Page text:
While several of the SQUID parameters are controlled by its geometry and fabrication (L, LJJ), Trepanier et al. determine other SQUID parameters (R, C, Ic) are uncertain enough to require fitting in order to determine their value. This fitting is accomplished by measuring S2,1 and fitting it to the SQUID models8. In particular, the effective resistance R can only be precisely determined by fitting the width and depth of S2,1. This fit is subject to the largest uncertainty since it is influenced by the fabrication and measurement quality. Measuring a low Q from the S2,1 parameter may predict too small of a value for R, which in turn would lead to predicting a high value for damping factor \({\rm{\Gamma }}\) in our fitted Lorentz model.

Figure 3 shows the quality factor as a function of the metamaterial tuning for a reduced damping factor \({\rm{\Gamma }}=10\,\mathrm{MHz}\). We observe that as \({\rm{\Gamma }}\) is reduced by a factor of 10, then Q increases by a factor of up to 10 at the point of maximum cavity-metamaterial coupling, while cavity detuning remains the same across the range of metamaterial tuning. This can be understood by viewing this as two coupled modes and shows that the mechanism for loss in the cavity mode, when coupled to the metamaterial, is primarily due to losses within the metamaterial. This provides an avenue of improvement for this architecture. If we can reduce the losses in the SQUIDs and substrate, then we can improve the Q and tunable range of the system.

Figure 3

Cavity response as a function of the metamaterial tuning for two different magnetic permeability damping parameters. (left axis) Q of the cavity for \({\rm{\Gamma }}=10\,{\rm{MHz}}\). Q scales approximately inversely with the damping parameter. (right axis) Ratio of Q for \({\rm{\Gamma }}=10\,{\rm{MHz}}\) to Q for \({\rm{\Gamma }}=100\,{\rm{MHz}}\).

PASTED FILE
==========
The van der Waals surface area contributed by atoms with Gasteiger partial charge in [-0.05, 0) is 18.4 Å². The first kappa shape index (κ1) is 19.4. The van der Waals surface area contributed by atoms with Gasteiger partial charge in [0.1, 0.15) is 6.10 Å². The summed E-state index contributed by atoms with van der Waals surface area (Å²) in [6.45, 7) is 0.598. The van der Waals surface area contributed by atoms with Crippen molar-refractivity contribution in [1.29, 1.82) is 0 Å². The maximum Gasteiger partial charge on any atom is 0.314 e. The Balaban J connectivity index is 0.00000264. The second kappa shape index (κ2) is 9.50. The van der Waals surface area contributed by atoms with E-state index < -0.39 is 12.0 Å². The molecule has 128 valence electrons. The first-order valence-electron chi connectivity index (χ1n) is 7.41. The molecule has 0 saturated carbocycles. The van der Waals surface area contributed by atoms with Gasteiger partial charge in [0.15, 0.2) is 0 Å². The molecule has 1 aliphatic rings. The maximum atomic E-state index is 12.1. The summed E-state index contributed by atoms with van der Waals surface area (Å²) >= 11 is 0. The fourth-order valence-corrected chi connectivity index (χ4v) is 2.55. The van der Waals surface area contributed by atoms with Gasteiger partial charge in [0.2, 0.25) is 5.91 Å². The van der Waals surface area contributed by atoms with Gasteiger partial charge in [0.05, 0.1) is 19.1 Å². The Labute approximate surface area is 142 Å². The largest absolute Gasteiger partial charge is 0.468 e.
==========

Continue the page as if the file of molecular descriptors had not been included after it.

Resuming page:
Control loop for active control of the metamaterial

An important component of our tunable cavity system, is the control mechanism for the SQUID metamaterial. Here, we control the SQUIDs through a tunable applied magnetic flux, which should ideally be uniform across the metamaterial in order to bias the individual SQUIDs equally. Ideally, the control mechanism should generate a significant level of magnetic flux while needing to draw minimum current, thus allowing strong coupling to the metamaterial with minimal heat generated. However, the control also needs to minimize coupling to the cavity and minimize stray magnetic fields in order to reduce direct coupling to a qubit inside the cavity. If this is not the case then the control line could perturb the cavity mode, or the cavity mode might induce undesired currents along the control line that may lead to greater system losses. In addition, the control lines need to be designed around a reasonable control bandwidth in order to allow us to determine what a realistic effective bandwidth of the system could be.